Wednesday, 31 January 2018

31 January

This day is one for celebration - but at the same also one for commemoration in the Netherlands. The celebrations are for the 80th birthday of (former) Queen Beatrix, who abdicated the throne in 2013 to give way to her eldest son, Willem Alexander. A very private person, Beatrix still mourns the passing of her husband Prince Claus, who died in 2002; as well as the loss of her son Friso, who died in 2013, a year after being severely injured in a skiing accident in Austria. I experienced Beatrix as a slightly distant monarch; her son is by contrast very open, without forgetting about the deference due to him.

Sixty-five years ago today, a violent storm struck the Netherlands. The northwesterly winds combined with a storm surge, which elevated water levels in the southern North Sea. This caused flooding in the Thames Estuary in England, as a result of which 300 people drowned. The flooding in the southwestern Netherlands was catastrophic. Warnings had been issued by the Netherlands Met Office (KNMI), which were broadcast too late in the day (radio broadcasts ceased at 11pm each night, and TV was in its infancy) to reach the authorities in the southwest. Only local people were aware of the dangers, when waterlevels at low tide were at those normally experienced at high tide. The dykes breached, flooding large areas of the provinces of Zeeland, southern South Holland and western North Brabant. More than 1800 people drowned, as well as thousands of heads of lifestock. A major flood prevention scheme, the Delta Works, were initiated, only completed in 1986.

Tuesday, 30 January 2018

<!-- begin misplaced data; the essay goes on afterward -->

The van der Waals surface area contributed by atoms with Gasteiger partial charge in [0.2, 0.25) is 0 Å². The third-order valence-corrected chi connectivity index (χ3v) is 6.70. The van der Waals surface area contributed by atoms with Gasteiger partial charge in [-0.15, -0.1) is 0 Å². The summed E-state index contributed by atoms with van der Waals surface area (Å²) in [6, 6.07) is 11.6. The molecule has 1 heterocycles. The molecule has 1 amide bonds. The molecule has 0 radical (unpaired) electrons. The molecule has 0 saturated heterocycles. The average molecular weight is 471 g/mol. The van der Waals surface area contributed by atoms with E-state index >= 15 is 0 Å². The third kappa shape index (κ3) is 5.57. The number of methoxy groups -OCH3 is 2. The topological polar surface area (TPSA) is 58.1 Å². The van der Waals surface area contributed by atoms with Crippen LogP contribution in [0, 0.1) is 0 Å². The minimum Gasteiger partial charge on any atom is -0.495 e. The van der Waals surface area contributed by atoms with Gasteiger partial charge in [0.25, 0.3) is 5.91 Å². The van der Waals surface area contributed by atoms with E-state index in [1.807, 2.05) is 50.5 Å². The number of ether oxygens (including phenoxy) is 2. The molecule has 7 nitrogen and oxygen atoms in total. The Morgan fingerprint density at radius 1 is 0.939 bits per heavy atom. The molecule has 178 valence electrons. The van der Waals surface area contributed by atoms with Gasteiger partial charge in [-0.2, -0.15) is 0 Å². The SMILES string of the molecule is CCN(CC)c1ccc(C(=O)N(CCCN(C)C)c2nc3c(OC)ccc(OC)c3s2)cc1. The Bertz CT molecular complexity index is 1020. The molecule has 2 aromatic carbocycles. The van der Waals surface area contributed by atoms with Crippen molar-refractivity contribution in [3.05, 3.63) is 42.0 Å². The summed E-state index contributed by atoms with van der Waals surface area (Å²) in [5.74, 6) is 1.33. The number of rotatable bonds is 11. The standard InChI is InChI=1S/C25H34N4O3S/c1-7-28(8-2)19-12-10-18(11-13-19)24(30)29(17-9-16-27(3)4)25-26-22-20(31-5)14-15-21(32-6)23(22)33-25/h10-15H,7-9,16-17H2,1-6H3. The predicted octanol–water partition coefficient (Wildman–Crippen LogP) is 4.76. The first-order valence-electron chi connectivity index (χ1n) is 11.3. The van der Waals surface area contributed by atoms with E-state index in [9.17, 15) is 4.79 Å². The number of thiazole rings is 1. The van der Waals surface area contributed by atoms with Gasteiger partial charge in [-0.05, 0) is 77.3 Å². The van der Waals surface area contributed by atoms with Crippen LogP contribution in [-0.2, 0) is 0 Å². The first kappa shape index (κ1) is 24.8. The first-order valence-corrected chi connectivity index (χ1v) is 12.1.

30 January 2018

Two and a half months have now passed since I returned to Holland. My uncle was buried a week after I came back, and his affairs have been put in order. The house he rented for more than sixty years was cleared in the space of a few weeks, and returned to the landlord. A major refurb will be in order before anyone can move in. The house is close to my father's, and I frequently pass it on my way through the village. Just this week, I noticed the snowdrops and crocuses near my uncle's house are budding, the distant beginnings of a new spring. Before his death, my uncle gave me his old bicycle to use, which I have done: quite a few miles on various runs around the heathlands and woods that adorn this part of the world. The highest point is about 350 feet / 105 metres above sealevel, and against expectation perhaps, this part of the Netherlands is anything but flat.

Two weeks ago, the Netherlands was visited by a violent storm. It claimed two lives, created transport chaos with no trains running, trucks overturned on the motorways and people bowled over in 70 mph gusts. Highest gust was 90 mph at the Hook of Holland. Thousands of trees were blown down, blocking roads and hurting if not killing people.

Last week, I visited the town of 's-Heerenberg, 25 miles east of here, on official business. It is a quaint wee town, right on the German border near Emmerich, with an old castle and church.